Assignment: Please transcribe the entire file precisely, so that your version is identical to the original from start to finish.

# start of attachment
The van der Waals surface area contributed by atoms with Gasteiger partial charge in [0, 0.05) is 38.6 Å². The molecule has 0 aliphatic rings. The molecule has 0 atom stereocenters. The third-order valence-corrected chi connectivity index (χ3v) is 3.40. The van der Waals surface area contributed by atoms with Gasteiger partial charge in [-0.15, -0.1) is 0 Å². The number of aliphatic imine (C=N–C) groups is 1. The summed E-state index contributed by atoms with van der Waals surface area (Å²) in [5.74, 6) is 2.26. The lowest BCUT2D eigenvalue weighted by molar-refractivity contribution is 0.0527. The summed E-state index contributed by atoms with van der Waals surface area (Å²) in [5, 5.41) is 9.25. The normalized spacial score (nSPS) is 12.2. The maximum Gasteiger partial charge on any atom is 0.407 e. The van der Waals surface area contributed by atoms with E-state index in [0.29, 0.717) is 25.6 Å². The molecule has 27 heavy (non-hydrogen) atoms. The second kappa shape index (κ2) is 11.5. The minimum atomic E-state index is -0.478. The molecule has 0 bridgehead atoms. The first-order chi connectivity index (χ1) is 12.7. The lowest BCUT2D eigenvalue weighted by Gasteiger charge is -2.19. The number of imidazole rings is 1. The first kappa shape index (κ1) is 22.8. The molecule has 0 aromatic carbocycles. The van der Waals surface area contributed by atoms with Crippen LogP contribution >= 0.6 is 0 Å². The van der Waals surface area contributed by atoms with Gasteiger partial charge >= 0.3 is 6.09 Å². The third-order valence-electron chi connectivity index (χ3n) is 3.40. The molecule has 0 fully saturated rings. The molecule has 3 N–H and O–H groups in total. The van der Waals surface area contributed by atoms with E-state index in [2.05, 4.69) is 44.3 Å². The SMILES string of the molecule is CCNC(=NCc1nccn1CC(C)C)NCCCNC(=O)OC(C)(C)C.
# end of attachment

The van der Waals surface area contributed by atoms with Gasteiger partial charge in [0, 0.05) is 38.6 Å². The molecule has 0 aliphatic rings. The molecule has 0 atom stereocenters. The third-order valence-corrected chi connectivity index (χ3v) is 3.40. The van der Waals surface area contributed by atoms with Gasteiger partial charge in [-0.15, -0.1) is 0 Å². The number of aliphatic imine (C=N–C) groups is 1. The summed E-state index contributed by atoms with van der Waals surface area (Å²) in [5.74, 6) is 2.26. The lowest BCUT2D eigenvalue weighted by molar-refractivity contribution is 0.0527. The summed E-state index contributed by atoms with van der Waals surface area (Å²) in [5, 5.41) is 9.25. The normalized spacial score (nSPS) is 12.2. The maximum Gasteiger partial charge on any atom is 0.407 e. The van der Waals surface area contributed by atoms with E-state index in [0.29, 0.717) is 25.6 Å². The molecule has 27 heavy (non-hydrogen) atoms. The second kappa shape index (κ2) is 11.5. The minimum atomic E-state index is -0.478. The molecule has 0 bridgehead atoms. The first-order chi connectivity index (χ1) is 12.7. The lowest BCUT2D eigenvalue weighted by Gasteiger charge is -2.19. The number of imidazole rings is 1. The first kappa shape index (κ1) is 22.8. The molecule has 0 aromatic carbocycles. The van der Waals surface area contributed by atoms with Crippen LogP contribution >= 0.6 is 0 Å². The van der Waals surface area contributed by atoms with Gasteiger partial charge >= 0.3 is 6.09 Å². The third-order valence-electron chi connectivity index (χ3n) is 3.40. The molecule has 0 fully saturated rings. The molecule has 3 N–H and O–H groups in total. The van der Waals surface area contributed by atoms with E-state index in [2.05, 4.69) is 44.3 Å². The SMILES string of the molecule is CCNC(=NCc1nccn1CC(C)C)NCCCNC(=O)OC(C)(C)C.